There’s nothing quite like air travel to showcase the best and the worst that humanity has to offer. On the one hand, some humans figured out how to fly a plane through the sky. One the other hand, more than one hundred years since we took to the skies, we still can’t seem to figure out how basic human decency while flying through said sky.
In addition to the codified rules of flight (like seatbelt signs), there are plenty of unwritten rules of flight etiquette where we’ve yet to achieve common consensus (like reclining seats). And some of those unspoken rules come at the cost of the flight attendants working to keep you safe and comfortable while on board.
Namely, I recently saw a Reddit thread (RIP) claiming that flight attendants don’t start getting paid until the airplane door closes—which means they’re not earning any salary, nor are they covered by insurance or workers’ compensation, if they suffer an injury during boarding. I spoke with Alex*, a flight attendant for JetBlue, to clear up some of the unspoken rules of flying.
Don’t rely on flight attendants to lift your luggage
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If you’ve ever struggled to heave your suitcase into the overhead bin, you may have noticed that even the friendliest of flight attendants don’t immediately jump to assist your efforts. The reason is that for most attendants, assisting passengers put them at serious risk of injury with little to no protection or pay.
Assume that while the doors are still open during boarding, your flight attendants haven’t started getting paid. When it comes to the airline’s official training, flight attendants are “there for passenger safety getting from Point A to Point B, and lifting bags are simply not included in those duties,” according to Alex.
Since it’s not a “main duty” for JetBlue attendants, if they get hurt while lifting your luggage, they won’t be protected from calling out of work from a resulting injury. This could leave them suffering for months with no hope for compensation.
Of course, most passengers don’t realize that flight attendants are this disincentivized to help lift luggage. Alex shares how this puts attendants in an “awkward position.” As much as they want to be accommodating to customers, they can’t risk getting hurt from assisting 200 people with heavy luggage. Personally, Alex tries to help passengers on the sly, so they don’t end up trapped in a chain of lifting luggage.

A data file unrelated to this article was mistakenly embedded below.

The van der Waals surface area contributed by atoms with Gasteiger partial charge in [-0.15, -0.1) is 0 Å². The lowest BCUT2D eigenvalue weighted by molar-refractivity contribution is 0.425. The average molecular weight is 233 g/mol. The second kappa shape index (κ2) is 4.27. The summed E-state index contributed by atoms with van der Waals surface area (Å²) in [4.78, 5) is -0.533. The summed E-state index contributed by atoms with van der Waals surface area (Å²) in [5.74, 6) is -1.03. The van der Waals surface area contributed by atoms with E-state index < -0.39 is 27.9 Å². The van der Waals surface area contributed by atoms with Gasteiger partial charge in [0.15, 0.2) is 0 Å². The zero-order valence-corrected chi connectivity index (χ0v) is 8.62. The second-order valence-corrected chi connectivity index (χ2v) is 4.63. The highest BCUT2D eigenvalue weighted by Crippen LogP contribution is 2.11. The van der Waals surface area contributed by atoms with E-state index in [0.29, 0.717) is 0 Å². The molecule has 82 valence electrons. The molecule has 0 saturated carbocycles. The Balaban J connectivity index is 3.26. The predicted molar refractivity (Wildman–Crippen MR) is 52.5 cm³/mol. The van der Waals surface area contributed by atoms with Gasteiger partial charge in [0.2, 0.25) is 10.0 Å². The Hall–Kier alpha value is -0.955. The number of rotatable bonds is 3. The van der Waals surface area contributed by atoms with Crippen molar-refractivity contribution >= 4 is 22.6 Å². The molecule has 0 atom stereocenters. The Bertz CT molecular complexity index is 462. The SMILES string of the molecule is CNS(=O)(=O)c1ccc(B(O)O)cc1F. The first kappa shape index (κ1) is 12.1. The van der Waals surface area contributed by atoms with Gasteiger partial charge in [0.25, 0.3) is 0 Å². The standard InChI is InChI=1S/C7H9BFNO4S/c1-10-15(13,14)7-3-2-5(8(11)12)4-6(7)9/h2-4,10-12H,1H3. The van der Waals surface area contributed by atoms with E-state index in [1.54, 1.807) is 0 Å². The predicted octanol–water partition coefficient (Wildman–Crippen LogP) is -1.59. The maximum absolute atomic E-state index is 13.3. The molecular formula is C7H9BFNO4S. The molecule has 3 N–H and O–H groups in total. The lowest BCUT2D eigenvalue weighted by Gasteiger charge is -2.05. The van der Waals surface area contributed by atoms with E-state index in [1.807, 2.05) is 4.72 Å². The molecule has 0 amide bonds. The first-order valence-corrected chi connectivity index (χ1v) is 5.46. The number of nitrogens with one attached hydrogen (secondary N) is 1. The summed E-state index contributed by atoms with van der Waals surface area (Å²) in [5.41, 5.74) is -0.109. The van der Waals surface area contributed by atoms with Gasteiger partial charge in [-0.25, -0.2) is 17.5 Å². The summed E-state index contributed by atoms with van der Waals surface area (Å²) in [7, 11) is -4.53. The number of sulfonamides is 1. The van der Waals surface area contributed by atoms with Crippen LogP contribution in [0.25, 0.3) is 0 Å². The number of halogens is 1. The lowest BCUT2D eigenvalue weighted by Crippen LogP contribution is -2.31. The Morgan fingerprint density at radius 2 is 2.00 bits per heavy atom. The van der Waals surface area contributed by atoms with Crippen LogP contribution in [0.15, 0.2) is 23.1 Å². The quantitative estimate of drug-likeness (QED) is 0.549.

What’s more, Alex says that most flight attendants have the mindset of “if I touch it, I tag it,” meaning if they assist you with your bag, they’re going to automatically gate check it for you to pick it up later at the carousel at your final destination. Keep that in mind if you, like me, cut it close with the size and weight of your carry-on suitcase.
What else flight attendants wish you knew
How else can you make your flight attendants’ lives a little easier? Here’s what Alex has to say.
The overhead bin isn’t for all your bags. “Even though people get very offended when you ask them to not put three items up top,” you should be placing smaller bags in the space under the seat in front of you.
Quit blocking the aisle. Seriously—you know you have a line of people behind you. How is getting your book out of your bag more important than other people finding their seats?
Wait to use the restroom. Take five minutes to use the restroom at your gate, or hold it until the plane is in the air. Otherwise, you’re crowding the attendants’ workspace and making it difficult for them to keep the boarding process running smoothly.
Flight attendants are not butlers. Like Alex explains above, the primary duty of flight attendants’ is your safety. First class customers get fancier treatment, but for the rest of us, you should probably hold off on asking for a welcome drink until your attendants have finished conducting safety briefings, assisting guests to their seats, answering questions for other crew members about the boarding process, and so on.
The bottom line
Alex says the one thing they wish all passengers would understand: You aren’t the only one on the plane. “Something strange happens in the airport where everyone gets this selfish ‘me’ attitude,” Alex says. “Traveling can be stressful, but there should still be some social awareness.”
As a rule of thumb, if you’re able-bodied and can’t lift your bag without an attendant’s help, you probably aren’t adhering to carry-on guidelines and should consider checking it before you get on your flight. And if you do need a little assistance, consider asking a kind stranger, before putting a flight attendant in an unfairly sticky spot.
*Name changed for anonymity.